play is made from the hand next in rotation to the irregular lead (but see B). If there is no such acceptance or play, the Director will require that the lead be made from the correct
hand (and see Law 47B).


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#15 User is online   pran 

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Posted 2017-October-22, 03:34

View Postpgrice, on 2017-October-22, 02:15, said:

Doesn't L53A explicitly permit this?

Peter

It would indeed appear so, but not without first calling the Director.
Be aware of Law 11A. (LHO rebukes dummy for getting involved, and demands ....)

If for instance Declarer understands from the attitude that LHO has a good reason for accepting the lead out of turn from Dummy he (Declarer) may in this situation have a good case asking the Director to allow the lead be made from the correct hand!
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#16 User is offline   sfi 

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Posted 2017-October-22, 06:14

View Postpran, on 2017-October-22, 03:34, said:

It would indeed appear so, but not without first calling the Director.
Be aware of Law 11A. (LHO rebukes dummy for getting involved, and demands ....)

If for instance Declarer understands from the attitude that LHO has a good reason for accepting the lead out of turn from Dummy he (Declarer) may in this situation have a good case asking the Director to allow the lead be made from the correct hand!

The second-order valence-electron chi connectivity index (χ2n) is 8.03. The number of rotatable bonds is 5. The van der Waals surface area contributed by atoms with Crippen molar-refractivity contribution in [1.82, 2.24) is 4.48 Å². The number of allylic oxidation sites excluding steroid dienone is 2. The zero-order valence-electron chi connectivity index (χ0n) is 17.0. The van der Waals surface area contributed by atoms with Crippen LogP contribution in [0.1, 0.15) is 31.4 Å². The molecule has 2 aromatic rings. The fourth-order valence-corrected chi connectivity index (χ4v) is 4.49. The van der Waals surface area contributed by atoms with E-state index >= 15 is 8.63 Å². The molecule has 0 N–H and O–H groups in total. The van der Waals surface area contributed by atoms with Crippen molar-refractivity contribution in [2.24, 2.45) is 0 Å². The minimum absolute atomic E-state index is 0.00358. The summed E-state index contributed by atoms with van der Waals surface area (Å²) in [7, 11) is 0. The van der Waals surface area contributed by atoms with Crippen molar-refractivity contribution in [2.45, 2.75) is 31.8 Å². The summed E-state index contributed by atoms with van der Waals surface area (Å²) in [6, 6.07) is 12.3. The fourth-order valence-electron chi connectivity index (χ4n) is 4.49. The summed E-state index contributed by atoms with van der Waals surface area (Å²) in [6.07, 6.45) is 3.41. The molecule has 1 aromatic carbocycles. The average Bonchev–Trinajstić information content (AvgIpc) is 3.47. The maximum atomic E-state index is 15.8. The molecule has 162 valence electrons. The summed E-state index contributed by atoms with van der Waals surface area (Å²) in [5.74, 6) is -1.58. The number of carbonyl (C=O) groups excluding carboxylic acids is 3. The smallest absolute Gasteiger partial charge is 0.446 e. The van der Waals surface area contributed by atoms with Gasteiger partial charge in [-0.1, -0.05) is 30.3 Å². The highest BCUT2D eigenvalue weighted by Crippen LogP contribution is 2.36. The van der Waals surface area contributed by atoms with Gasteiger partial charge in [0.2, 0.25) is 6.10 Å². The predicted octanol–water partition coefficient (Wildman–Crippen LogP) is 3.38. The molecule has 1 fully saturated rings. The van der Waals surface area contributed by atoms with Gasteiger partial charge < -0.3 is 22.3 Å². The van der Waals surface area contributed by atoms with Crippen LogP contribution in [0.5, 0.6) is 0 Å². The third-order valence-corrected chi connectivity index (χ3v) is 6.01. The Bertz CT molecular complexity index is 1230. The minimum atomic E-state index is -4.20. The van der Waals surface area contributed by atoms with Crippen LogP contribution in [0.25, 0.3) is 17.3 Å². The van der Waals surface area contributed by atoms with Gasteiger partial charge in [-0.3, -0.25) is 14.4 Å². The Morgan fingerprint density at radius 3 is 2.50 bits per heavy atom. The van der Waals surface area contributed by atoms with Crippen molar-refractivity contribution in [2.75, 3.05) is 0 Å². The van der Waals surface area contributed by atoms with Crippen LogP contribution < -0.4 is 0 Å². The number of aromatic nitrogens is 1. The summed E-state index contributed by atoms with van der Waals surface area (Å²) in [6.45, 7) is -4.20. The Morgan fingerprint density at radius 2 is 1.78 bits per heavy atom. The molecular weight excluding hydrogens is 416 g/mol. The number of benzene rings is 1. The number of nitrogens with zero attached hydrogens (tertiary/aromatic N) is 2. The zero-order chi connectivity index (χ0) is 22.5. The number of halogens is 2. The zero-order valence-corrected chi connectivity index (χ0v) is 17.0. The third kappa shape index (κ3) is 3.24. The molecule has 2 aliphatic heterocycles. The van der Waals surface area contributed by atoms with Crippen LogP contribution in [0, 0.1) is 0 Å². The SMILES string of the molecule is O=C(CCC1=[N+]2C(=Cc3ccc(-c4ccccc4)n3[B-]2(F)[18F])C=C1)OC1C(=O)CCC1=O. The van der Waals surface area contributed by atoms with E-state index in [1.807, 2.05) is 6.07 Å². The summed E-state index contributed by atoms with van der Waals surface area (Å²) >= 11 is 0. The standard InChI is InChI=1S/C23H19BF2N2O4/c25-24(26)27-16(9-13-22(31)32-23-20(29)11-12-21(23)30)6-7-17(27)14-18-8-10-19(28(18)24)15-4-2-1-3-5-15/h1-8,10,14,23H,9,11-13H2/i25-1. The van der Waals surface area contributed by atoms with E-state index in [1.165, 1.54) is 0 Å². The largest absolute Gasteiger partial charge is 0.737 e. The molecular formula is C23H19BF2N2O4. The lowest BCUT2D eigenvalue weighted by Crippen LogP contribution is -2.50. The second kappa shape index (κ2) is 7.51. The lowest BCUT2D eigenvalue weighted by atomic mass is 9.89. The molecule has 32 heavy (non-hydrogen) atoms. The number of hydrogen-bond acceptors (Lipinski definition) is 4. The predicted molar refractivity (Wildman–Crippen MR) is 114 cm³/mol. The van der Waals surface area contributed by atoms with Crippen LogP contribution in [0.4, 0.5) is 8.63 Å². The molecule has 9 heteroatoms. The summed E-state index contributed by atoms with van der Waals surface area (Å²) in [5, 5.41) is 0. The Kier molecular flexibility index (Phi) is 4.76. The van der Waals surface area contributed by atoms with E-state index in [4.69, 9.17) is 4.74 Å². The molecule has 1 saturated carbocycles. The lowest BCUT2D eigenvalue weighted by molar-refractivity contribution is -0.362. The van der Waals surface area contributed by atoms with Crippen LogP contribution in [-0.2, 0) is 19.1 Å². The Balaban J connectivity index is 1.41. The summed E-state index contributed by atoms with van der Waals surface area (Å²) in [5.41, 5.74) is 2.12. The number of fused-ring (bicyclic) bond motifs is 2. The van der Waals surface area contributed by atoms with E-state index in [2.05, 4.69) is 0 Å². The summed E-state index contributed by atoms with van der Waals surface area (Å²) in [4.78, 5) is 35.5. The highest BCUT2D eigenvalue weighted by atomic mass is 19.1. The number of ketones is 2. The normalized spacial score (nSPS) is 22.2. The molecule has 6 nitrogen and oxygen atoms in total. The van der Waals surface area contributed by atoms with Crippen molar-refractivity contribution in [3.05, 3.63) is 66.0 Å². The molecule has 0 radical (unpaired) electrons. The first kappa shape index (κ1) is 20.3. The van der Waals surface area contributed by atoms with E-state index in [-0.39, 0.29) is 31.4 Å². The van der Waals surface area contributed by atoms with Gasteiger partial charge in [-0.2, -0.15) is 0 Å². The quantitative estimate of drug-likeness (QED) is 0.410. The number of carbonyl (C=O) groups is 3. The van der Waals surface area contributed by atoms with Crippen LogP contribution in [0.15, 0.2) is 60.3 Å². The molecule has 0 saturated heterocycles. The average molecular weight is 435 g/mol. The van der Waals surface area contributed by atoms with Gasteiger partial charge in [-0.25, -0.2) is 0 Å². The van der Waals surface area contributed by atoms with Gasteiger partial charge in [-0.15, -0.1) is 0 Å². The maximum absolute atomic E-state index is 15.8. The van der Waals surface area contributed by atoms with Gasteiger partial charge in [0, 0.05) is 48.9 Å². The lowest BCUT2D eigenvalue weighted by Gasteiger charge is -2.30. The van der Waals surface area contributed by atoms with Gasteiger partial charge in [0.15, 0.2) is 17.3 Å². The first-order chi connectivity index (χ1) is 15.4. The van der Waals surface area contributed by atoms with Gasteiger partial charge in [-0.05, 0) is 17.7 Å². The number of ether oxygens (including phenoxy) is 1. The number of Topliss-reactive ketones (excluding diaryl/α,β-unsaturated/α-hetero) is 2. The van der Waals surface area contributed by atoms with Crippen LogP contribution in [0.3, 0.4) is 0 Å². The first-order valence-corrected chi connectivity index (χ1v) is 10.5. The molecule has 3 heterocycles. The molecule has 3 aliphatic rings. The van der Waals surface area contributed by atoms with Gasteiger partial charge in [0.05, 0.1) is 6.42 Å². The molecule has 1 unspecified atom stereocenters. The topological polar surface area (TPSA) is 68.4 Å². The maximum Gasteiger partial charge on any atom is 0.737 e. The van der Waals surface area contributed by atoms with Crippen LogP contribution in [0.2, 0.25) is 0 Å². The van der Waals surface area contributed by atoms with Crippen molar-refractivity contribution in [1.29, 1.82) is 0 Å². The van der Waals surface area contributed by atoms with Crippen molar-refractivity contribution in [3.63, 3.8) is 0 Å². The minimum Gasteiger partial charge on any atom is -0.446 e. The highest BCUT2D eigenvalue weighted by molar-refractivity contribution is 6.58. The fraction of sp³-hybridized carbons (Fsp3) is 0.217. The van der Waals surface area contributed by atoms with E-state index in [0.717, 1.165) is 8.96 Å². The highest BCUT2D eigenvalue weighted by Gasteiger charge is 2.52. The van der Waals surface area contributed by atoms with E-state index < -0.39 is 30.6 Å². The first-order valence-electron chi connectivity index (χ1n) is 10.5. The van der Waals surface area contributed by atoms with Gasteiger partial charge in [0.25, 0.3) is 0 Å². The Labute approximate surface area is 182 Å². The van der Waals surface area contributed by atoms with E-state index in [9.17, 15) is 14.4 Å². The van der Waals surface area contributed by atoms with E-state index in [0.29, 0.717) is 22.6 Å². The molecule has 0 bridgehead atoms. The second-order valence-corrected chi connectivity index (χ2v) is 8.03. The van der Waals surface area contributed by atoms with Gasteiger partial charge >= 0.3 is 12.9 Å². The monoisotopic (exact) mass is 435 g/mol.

LHO is mostly in the right here - dummy should not have said anything and LHO has the option to demand the lead stand. You are correct that it would have been optimal to call the director before any of this happened, but I don't see what grounds a director would have to deny them the option without having first called the director.
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#17 User is offline   Jinksy 

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Posted 2017-October-22, 10:17

I'm confused. If pran's quotte that 'If a player has an option after an irregularity, he must make his selection without consulting partner' has no other caveats, then how can their partner make a demand about the selection? Or is this one of those cases where it's 'prohibited' without penalty for flouting the prohibition?
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#18 User is offline   pgrice 

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Posted 2017-October-22, 15:57

View Postpran, on 2017-October-22, 03:34, said:

It would indeed appear so, but not without first calling the Director.
Be aware of Law 11A. (LHO rebukes dummy for getting involved, and demands ....)

If for instance Declarer understands from the attitude that LHO has a good reason for accepting the lead out of turn from Dummy he (Declarer) may in this situation have a good case asking the Director to allow the lead be made from the correct hand!